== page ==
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Glenwood library design to feature historic look

Rendering by Humphries Poli ArchitectsAn architectural rendering shows the exterior of the planned new Glenwood Springs Branch Library looking to the northwest from the middle of the 800 block of Cooper Avenue. A main entrance to the shared library and Colorado Mountain College facility would be located on the southeast corner of the building, seen here.
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GLENWOOD SPRINGS, Colorado – The Garfield County Public Library District’s planned new Glenwood Springs facility would mimic the city’s historic downtown character with an exterior design similar to much of the city’s early civic architecture.

That’s according to the formal development application for the two-story, 28,000-square-foot shared public library and Colorado Mountain College building at the southwest corner of Cooper and Eighth.

The application was submitted to city planners in late December. It is currently scheduled for a public hearing before the Glenwood Springs Planning and Zoning Commission on Tuesday, Jan. 24.



The plans could come before city council for review as soon as Feb. 16.

“This proposal preserves the existing scale and historic building character, and assists in strengthening the downtown’s role as the historic center of the community,” according to the plan presented by Humphries Poli Architects on behalf of the library district.



Details about the historic architectural elements in the library design came in response to initial concerns expressed during a conceptual review of the new library plans by city officials last fall.

Among the concerns was what some viewed as a modern design that failed to follow the city’s historic design guidelines for the downtown zone district.

“We have taken the angles out of the building and aligned it with the sidewalk and street, which was one of the concerns,” library district director Amelia Shelley said. “The architects also reduced the amount of glazing on the building, to bring it in line with the more historic structures.”

“Earth-colored” masonry on the building’s exterior would be similar to that used for the historic Hotel Colorado, the U.S. Forest Service building (former Post Office) and the Garfield County Courthouse, according to the development proposal.

As proposed, the plan will include the new 14,000-square-foot library on the first level, with a main entrance off of Cooper Avenue, and a 6,000-square-foot outdoor community plaza at the south end of the building.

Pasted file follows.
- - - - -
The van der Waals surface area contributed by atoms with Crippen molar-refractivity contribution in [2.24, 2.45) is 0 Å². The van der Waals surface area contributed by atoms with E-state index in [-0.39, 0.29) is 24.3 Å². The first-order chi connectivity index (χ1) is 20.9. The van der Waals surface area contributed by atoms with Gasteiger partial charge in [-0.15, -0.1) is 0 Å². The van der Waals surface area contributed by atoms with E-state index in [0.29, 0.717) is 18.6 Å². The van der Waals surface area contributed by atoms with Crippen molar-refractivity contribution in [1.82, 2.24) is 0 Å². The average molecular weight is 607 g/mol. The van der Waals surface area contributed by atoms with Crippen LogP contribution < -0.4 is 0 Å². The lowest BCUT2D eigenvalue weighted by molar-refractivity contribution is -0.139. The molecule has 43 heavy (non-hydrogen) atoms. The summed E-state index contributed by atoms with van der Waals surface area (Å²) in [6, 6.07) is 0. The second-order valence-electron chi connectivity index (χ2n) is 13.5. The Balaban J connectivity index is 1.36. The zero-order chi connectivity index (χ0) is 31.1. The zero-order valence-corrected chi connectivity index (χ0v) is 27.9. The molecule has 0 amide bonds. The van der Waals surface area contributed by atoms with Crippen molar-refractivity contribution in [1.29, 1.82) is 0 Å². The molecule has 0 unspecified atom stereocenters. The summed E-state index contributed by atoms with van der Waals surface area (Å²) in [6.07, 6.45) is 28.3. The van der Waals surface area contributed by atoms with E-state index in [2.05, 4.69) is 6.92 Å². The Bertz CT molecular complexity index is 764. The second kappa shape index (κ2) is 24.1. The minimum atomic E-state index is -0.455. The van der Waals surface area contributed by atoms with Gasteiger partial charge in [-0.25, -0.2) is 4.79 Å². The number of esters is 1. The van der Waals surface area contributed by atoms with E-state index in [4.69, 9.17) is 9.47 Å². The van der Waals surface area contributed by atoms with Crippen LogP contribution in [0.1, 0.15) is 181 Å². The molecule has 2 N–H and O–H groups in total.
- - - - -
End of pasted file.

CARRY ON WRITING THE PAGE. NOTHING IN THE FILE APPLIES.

An unfinished 14,000-square-foot second floor would be reserved for future use by CMC and possibly other library uses, with a walkway connection across the alley to CMC’s new building at 802 Grand Ave.

A 65-space underground parking garage beneath the building would be intended for CMC employees during daytime business hours. It would be made available to the public after hours and on weekends, according to the proposal.

The city currently owns the 25,000 square-foot site, but plans to transfer it to the library district. The library intends to condominiumize the portions of the building to be used by CMC and will transfer ownership to the college district after construction.

The library district is hoping to break ground on the $6 million Glenwood Springs library project in April, Shelley said. The new library is to replace the existing Glenwood Springs Branch Library at the corner of Ninth and Blake.

Meanwhile, plans could also be submitted next week for the library district’s planned new 13,000-square-foot Carbondale library, to be located at the corner of Sopris and Third.

Another community meeting to discuss design features for the new Carbondale facility is planned for 6:30 p.m. on Thursday, Jan. 12, at the Gordon Cooper Library in Carbondale.

The Carbondale project is tentatively scheduled before that town’s planning commission in mid-February. Construction bidding for the $5 million project is not expected to happen until May, Shelley said.

jstroud@postindependent.com


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